Hawks’ ownership feud uncovered racism scandal

Michael Gearon Jr. never got along with GM Danny Ferry and disagreed with co-owner Bruce Levenson.



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Hawks’ ownership feud uncovered Danny Ferry-Bruce Levenson racism scandal

Michael Gearon Jr. never got along with GM Danny Ferry and disagreed with co-owner Bruce Levenson.



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Rockets and Thunder reignite last season’s feud

There is a lot of bad blood between these two Western Conference powerhouses.

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James Harden Responds To Durant-Wade Feud: I Am ‘For Sure’ A Top 10 Player

James Harden was caught in the middle of a social media feud between Kevin Durant and Dwyane Wade earlier this week that began when Durant said Harden should replace Wade in Sports Illustrated’s Top 10 list of players heading into the 2013-14 season.
KD’s comments didn’t sit well with D Wade, who responded with a hand-written message on Instagram that read, “Kevin Durant said James Harden should replace me in the Top 10. Note to self, make him respect your place in history…again.”
Wade’s teammate, Udonis Haslem, has already weighed in and now Harden is also shedding light on the feud, claiming that it is legit and that he is “for sure” a top 10 player in the NBA.

Q: How do you feel? Are you a top10 player?
Harden: “For sure. For sure. Last year, I had a chance to prove it. Kind of broke out of my shell a little bit.”
The post James Harden Responds To Durant-Wade Feud: I Am ‘For Sure’ A Top 10 Player appeared first on Beyond The Buzzer.

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Kevin Durant and Dwyane Wade Feud Hopefully Coming to an End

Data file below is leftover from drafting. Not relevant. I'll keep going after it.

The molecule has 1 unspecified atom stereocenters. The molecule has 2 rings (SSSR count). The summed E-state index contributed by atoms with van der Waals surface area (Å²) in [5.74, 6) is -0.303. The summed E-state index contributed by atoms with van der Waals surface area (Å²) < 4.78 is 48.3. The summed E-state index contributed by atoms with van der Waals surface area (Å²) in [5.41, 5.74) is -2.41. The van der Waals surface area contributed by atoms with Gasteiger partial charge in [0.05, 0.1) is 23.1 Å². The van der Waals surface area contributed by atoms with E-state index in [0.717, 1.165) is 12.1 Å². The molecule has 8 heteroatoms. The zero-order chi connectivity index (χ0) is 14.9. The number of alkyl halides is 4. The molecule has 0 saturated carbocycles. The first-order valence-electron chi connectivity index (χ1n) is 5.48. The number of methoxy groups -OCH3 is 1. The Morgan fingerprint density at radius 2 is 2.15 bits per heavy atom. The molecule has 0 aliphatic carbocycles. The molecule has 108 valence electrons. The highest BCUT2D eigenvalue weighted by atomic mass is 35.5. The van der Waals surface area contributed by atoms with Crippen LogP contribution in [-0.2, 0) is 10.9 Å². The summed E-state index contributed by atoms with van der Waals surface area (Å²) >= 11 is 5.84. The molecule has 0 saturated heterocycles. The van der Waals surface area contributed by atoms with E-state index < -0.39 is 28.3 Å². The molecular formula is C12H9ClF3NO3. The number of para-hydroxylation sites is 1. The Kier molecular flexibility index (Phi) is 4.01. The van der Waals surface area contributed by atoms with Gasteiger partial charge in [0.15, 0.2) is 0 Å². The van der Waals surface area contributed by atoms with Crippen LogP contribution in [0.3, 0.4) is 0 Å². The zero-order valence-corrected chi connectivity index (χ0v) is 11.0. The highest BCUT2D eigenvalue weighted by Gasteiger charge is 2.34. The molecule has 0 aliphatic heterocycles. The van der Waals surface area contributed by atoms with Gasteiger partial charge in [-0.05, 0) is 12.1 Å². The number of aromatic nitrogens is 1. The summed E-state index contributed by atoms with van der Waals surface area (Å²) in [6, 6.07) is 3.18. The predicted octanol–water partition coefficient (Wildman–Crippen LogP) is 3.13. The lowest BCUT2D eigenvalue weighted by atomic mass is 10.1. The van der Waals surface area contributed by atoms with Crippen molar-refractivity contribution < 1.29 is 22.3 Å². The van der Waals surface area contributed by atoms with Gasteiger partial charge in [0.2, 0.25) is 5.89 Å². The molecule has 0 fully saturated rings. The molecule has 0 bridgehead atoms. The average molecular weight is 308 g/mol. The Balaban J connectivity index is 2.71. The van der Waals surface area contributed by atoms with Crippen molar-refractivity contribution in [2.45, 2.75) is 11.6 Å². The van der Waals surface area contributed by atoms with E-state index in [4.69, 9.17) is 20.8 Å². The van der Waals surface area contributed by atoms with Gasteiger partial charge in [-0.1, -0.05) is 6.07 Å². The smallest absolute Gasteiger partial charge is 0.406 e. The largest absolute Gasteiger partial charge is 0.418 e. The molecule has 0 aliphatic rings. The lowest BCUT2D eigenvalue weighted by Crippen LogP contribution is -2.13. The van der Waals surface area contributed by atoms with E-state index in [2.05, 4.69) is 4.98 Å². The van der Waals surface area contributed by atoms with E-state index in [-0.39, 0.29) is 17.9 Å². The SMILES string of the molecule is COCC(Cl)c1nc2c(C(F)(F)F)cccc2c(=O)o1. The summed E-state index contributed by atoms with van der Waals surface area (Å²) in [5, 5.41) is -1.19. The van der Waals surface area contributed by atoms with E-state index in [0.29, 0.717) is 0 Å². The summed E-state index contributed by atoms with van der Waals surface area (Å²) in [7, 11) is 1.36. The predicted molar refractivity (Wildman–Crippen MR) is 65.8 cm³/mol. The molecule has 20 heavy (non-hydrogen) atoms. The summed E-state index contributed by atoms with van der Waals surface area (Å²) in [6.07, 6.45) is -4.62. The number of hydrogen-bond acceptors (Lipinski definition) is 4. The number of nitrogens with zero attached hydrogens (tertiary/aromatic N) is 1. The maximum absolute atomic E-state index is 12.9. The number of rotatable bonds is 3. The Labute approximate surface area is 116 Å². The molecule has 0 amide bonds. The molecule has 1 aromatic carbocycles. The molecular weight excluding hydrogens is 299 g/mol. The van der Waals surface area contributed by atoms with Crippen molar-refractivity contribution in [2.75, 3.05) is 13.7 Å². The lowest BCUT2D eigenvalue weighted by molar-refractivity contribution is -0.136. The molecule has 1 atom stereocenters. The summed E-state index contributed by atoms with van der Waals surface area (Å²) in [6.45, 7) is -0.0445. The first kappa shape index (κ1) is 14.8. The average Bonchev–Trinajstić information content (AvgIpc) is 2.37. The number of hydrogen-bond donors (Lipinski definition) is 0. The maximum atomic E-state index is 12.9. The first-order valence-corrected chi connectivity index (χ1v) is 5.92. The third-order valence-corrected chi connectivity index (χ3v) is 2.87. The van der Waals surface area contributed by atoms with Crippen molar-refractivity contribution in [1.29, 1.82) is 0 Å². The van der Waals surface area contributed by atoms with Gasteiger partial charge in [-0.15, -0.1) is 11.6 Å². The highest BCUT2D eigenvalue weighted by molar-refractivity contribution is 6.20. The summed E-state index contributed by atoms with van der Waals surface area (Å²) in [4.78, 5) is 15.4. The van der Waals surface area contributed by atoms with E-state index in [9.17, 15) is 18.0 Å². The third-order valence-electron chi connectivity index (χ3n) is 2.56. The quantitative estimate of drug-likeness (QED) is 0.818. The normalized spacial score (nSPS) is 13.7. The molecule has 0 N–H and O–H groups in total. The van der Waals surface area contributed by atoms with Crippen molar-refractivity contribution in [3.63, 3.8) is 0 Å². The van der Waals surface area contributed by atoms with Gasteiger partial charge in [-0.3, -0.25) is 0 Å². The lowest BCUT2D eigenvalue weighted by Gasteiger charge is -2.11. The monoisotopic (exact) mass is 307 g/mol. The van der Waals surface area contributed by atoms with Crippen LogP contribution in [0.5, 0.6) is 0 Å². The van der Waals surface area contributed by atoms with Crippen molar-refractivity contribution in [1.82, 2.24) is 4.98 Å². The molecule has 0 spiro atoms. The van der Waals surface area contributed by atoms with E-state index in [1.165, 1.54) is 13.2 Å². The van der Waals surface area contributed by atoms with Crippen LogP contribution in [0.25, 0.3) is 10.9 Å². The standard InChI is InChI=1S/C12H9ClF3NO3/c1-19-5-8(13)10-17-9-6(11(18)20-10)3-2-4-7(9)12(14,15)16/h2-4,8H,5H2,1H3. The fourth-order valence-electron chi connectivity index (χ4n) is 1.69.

It doesn’t get much more childish than two NBA players getting involved in a social media feud. 

It all started with something completely harmless: Sports Illustrated‘s Ben Golliver and Rob Mahoney’s list of top 100 NBA players for the 2013-14 season.

On that list, LeBron James is No. 1, Kevin Durant is No. 2, Dwyane Wade is No. 8, Kobe Bryant, coming off a major Achilles injury, is No. 9 and James Harden is the first one outside the top 10 at No. 11. Some will agree, and some will uselessly scream at their computer monitors or type the hate of a thousand fires onto a message board. 

In the end, though, it’s two writers giving their opinion and backing it up with lots of really good information. Nothing out of the ordinary—something to read and then move on from. 

Well, not quite. 

In an interview with The Palm Beach PostDurant said that Harden—his former teammate—deserved to be in the top 10 instead of Wade, setting off an unnecessary chain reaction in the social media world.

First, Wade responded with this beautifully hand-written note on Instagram:

Durant quickly shot back via Twitter, basically telling the three-time NBA champ to shut his yapper:

Even Heat teammate Udonis Haslem got into the mix:

At the Thunder’s media day on Friday, however, Durant finally got a chance to address the feud via the normal channels and seriously downplayed the entire issue, via CBS Sports’ Royce Young:

“Dwyane Wade is a great, great player, man,” Durant said. “I’m not discrediting anything he’s done or nothing like that. I just voiced my opinion. He’s a great, great player. Finals MVP and champion. I didn’t mean to disrespect that or take that away or anything. I just voiced my opinion as of today. I love you D-Wade, man. It’s just competition.”

Pretty, pretty please tell me this means that the online “beef” between these two superstars is coming to an end.

Because it was all elementary and superfluous.  

Don’t get me wrong. Being able to see closer into the lives of athletes via social media is, most of the time, quite awesome. Especially because someone let JR Smith and Metta World Peace onto the Internet. And Durant was right—he was just voicing his opinion, and there’s nothing wrong with that. In fact, it’s encouraged.